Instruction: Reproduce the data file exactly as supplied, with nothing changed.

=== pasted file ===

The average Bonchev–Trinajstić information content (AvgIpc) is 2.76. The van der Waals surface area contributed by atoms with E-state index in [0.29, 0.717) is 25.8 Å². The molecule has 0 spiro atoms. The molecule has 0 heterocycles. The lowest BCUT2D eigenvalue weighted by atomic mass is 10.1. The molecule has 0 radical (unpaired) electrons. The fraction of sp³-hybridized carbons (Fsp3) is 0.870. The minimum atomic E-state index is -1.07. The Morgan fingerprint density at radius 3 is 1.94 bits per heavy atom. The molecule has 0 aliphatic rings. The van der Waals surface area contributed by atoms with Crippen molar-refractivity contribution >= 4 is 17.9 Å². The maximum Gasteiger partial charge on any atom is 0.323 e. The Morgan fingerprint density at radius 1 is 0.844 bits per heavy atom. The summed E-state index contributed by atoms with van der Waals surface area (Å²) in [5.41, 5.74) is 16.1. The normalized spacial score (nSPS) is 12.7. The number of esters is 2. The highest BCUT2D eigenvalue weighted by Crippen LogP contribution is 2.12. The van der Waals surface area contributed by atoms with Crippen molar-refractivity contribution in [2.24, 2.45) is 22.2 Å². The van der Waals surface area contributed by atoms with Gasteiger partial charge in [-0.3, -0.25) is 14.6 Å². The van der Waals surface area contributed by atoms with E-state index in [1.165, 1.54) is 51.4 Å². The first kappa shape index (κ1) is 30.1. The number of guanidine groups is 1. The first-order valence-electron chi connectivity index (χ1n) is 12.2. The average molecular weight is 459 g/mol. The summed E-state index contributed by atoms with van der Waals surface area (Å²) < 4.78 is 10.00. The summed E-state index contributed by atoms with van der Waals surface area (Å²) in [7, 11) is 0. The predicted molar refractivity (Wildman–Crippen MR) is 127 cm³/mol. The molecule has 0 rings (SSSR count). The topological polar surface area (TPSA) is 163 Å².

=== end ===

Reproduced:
The average Bonchev–Trinajstić information content (AvgIpc) is 2.76. The van der Waals surface area contributed by atoms with E-state index in [0.29, 0.717) is 25.8 Å². The molecule has 0 spiro atoms. The molecule has 0 heterocycles. The lowest BCUT2D eigenvalue weighted by atomic mass is 10.1. The molecule has 0 radical (unpaired) electrons. The fraction of sp³-hybridized carbons (Fsp3) is 0.870. The minimum atomic E-state index is -1.07. The Morgan fingerprint density at radius 3 is 1.94 bits per heavy atom. The molecule has 0 aliphatic rings. The van der Waals surface area contributed by atoms with Crippen molar-refractivity contribution >= 4 is 17.9 Å². The maximum Gasteiger partial charge on any atom is 0.323 e. The Morgan fingerprint density at radius 1 is 0.844 bits per heavy atom. The summed E-state index contributed by atoms with van der Waals surface area (Å²) in [5.41, 5.74) is 16.1. The normalized spacial score (nSPS) is 12.7. The number of esters is 2. The highest BCUT2D eigenvalue weighted by Crippen LogP contribution is 2.12. The van der Waals surface area contributed by atoms with Crippen molar-refractivity contribution in [2.24, 2.45) is 22.2 Å². The van der Waals surface area contributed by atoms with Gasteiger partial charge in [-0.3, -0.25) is 14.6 Å². The van der Waals surface area contributed by atoms with E-state index in [1.165, 1.54) is 51.4 Å². The first kappa shape index (κ1) is 30.1. The number of guanidine groups is 1. The first-order valence-electron chi connectivity index (χ1n) is 12.2. The average molecular weight is 459 g/mol. The summed E-state index contributed by atoms with van der Waals surface area (Å²) < 4.78 is 10.00. The summed E-state index contributed by atoms with van der Waals surface area (Å²) in [7, 11) is 0. The predicted molar refractivity (Wildman–Crippen MR) is 127 cm³/mol. The molecule has 0 rings (SSSR count). The topological polar surface area (TPSA) is 163 Å².